SAN FRANCISCO – Since Elon Musk bought Twitter last year, he has said he’s on a crusade to make the platform stand for protecting free speech – as far as the law allows. He even went so far as to cost the company $350,000 in fines for delaying handing over former president Donald Trump’s Twitter data in the investigation into the events leading up to the Jan. 6 attack.
On Friday, another court filing was unsealed showing prosecutors had accessed 32 direct messages from Trump’s Twitter account.
But the balance between free speech and following the law is proving vastly more complicated in much of the rest of the world, where speech can be constrained by more restrictive laws. While Twitter, now known as X, has generally followed the law, in the past it touted its position on fighting back against overreaching government requests – particularly when it came to prosecuting speech online.
Now, in Germany, X under Musk’s ownership is complying with requests to turn over more information about its users to prosecutors in online hate-crime investigations. The country has strict hate-speech laws forbidding certain defamation of politicians and promotion of white supremacy, and the company under Musk has turned over reams of user data to prosecutors to help identify those who break the law, according to three prosecutor offices who spoke with The Washington Post. As a result, hundreds of new cases are being pursued, they said.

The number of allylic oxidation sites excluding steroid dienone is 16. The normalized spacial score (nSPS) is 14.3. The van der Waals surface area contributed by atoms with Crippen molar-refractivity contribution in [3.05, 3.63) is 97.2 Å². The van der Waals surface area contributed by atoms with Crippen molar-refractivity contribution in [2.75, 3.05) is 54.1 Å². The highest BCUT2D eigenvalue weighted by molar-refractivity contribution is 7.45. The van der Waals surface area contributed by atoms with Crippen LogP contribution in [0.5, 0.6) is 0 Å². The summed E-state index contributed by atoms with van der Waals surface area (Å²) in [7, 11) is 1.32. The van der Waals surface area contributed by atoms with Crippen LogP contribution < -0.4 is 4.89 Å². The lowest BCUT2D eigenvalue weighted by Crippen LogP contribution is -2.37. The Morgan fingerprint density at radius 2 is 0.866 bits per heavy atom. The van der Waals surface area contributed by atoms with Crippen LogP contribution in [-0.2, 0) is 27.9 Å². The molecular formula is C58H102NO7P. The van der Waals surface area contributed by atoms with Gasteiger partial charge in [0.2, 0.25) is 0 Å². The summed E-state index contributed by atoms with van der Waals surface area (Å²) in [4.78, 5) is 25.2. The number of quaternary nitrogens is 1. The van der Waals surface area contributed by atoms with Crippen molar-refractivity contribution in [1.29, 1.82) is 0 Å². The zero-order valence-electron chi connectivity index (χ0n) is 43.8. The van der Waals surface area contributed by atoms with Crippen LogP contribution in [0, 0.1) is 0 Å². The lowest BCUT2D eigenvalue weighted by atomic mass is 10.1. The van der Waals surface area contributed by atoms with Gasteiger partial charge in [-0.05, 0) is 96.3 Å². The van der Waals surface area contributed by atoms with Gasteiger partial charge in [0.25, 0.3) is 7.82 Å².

In one recent case, prosecutors in the German state of Bavaria used data provided by X to identify a suspect who mocked Markus Söder, the leader of the conservative CSU party there, as “Södolf,” a play on his last name and the first name of Adolf Hitler.
X shares data in 50 to 100 cases per month with Bavarian authorities, up significantly from before the acquisition, said Sebastian Murer, a spokesman for the Munich public prosecutors office overseeing hate-speech investigations.
Musk restored thousands of users previously banned for rule-breaking. Now, German prosecutors are going after the same types of accounts.
“Before Elon Musk, Twitter would regularly evaluate and eventually push back against government requests if they were a threat to dissidents or free speech,” Yoel Roth, the former head of the company’s trust and safety team, said in an interview. But that requires vast resources. “Compliance, on the other hand, is the easy option.”
X did not respond to requests for comment.